Resolving the correct function by conditional conformance

I have a struct A with one generic type, T. I have a computed property A.compute that is somewhat complex:

struct A<T> {
    var value: T
    var compute: Int {
        // a lot of code here
    }
}

Now, if the generic parameter T happens to be equatable, I can make a few changes to the first few lines of A.compute and make it produce a better result.

I tried to do something like this:

struct A<T> {
    var value: T
    var compute: Int {
        let x = helper()
        // a lot of code here
    }
}

extension A {
    func helper() -> Int {
        // does part of computation for generic case
    }
}

extension A where T: Equatable {
    func helper() -> Int {
        // does a better computation when T is equatable
    }
}

However, the second version of helper never gets called, even when T is Equatable. I believe this is because the function is coming from a generic compute that does not restrict T to Equatable and I’m assuming that non-constrained version of helper() is being resolved at compile time in compute.

My workaround was to create another helper that does the second half of compute, then make two identical copies of compute, one in an extension that does not constrain T and another in an extension that constrains T to Equatable.

The actual code is here: DFA.swift

Is there a better way of doing this?
Is there a flaw in my design?

Imho the rules for such problems are quite arcane…

func doit<T>(t: T) {
  print("Generic \(t)")
}
func doit<T: ExpressibleByIntegerLiteral>(t: T) {
  print("Specific \(t)")
}
doit(t: "a")
doit(t: 1)

This example calls both variants - maybe you can turn your helper into static methods as well?

1 Like

Your analysis is correct, and I’m not sure there’s a better answer. Swift generics are not like C++ templates—they have to use the same implementation every time, making the best possible choice given the information at the place where you wrote a call. The only way to get behavior based on a generic parameter’s type at run time in Swift is to use:

  • protocols (by implementing requirements)
  • classes (by overriding)
  • closures (by passing around the actual implementation to use)
  • explicit checking (with as? or similar, which unfortunately doesn’t work with protocols that have associated types)

Your solution instead just exposes two implementations of compute in the hopes that the caller will have more context than A does. That’s also valid, but I agree that it’s a little clunky because it leads to duplicated code. It also wouldn’t help if the caller was itself using A in some generic way.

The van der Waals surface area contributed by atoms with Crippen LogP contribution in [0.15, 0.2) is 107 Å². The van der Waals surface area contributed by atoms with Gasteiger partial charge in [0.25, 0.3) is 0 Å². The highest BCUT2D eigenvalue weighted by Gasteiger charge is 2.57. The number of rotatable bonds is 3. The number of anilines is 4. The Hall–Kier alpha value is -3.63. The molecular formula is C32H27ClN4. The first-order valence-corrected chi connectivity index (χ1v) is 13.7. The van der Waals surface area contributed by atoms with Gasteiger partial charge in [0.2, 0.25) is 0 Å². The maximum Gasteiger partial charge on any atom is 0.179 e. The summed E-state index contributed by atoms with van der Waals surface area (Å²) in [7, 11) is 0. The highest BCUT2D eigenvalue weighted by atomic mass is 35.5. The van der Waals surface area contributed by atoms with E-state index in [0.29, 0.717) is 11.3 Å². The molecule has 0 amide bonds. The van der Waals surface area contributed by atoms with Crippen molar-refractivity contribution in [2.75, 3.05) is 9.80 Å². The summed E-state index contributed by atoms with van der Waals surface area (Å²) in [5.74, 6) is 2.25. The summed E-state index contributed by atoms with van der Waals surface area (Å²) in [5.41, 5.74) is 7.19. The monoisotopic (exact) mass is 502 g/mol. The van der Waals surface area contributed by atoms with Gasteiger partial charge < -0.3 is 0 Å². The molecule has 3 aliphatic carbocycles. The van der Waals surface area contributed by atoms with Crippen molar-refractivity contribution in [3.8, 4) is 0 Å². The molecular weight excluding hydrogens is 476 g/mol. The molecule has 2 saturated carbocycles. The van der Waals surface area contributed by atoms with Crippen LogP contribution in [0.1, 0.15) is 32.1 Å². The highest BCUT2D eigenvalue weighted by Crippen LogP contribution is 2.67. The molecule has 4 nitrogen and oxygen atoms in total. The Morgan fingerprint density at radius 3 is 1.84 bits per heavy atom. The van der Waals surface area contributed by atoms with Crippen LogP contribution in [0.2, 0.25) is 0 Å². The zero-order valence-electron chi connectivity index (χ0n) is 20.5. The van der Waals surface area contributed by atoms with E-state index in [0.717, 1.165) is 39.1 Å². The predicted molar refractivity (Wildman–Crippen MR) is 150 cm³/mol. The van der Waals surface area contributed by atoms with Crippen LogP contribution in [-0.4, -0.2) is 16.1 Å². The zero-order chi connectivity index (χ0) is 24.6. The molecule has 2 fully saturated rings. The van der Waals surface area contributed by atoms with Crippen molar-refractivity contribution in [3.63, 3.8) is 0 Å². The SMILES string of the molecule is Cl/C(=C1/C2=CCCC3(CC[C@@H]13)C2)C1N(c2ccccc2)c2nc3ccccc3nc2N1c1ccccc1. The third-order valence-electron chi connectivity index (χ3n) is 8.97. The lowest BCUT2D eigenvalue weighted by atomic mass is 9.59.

2 Likes

I’ve had what I think might be the same problem, and the solution I went for, adapted to your example, was this:

struct A<T: HasComputeHelper> {
    var value: T
    var compute: Int {
        let x = value.helper(self)
        // a lot of code here
        return x
    }
}

protocol HasComputeHelper {
    func helper(_ a: A<Self>) -> Int
}
extension HasComputeHelper {
    func helper(_ a: A<Self>) -> Int {
        print("does part of computation for generic case")
        return 123
    }
}
extension HasComputeHelper where Self: Equatable {
    func helper(_ a: A<Self>) -> Int {
        print("does a better computation when T is equatable")
        return 456
    }
}

struct NonEquatableExample: HasComputeHelper {}

extension Int: HasComputeHelper {}

func genericContext<T>(_ a: A<T>) {
    print(a.compute)
}

let a1 = A(value: NonEquatableExample())
let a2 = A(value: 100)

genericContext(a1)
genericContext(a2)

The program will print:

does part of computation for generic case
123
does a better computation when T is equatable
456
1 Like

You are not calling doit in a generic context there, here’s what happens if you do:

func doit<T>(t: T) {
    print("Generic \(t)")
}
func doit<T: ExpressibleByIntegerLiteral>(t: T) {
    print("Specific \(t)")
}

func doitInGenericContext<T>(_ v: T) {
    doit(t: v)
}

// This will not be in a generic context, so it "works" as expected:
doit(t: "a") // Generic a
doit(t: 1) // Specific 1

// This will be in a generic context, so it demonstrates the
// problem that I think the OP is having in the actual use case:
doitInGenericContext("a") // Generic a
doitInGenericContext(1) // Generic 1

Very clever, I like it!

Only downside in my particular situation is that T is supplied by users of the library. They would need to conform their type to an arbitrary protocol. It also exposes helper(), which is supposed to be an internal implementation detail. It is probably less of an issue in practice with default implementations.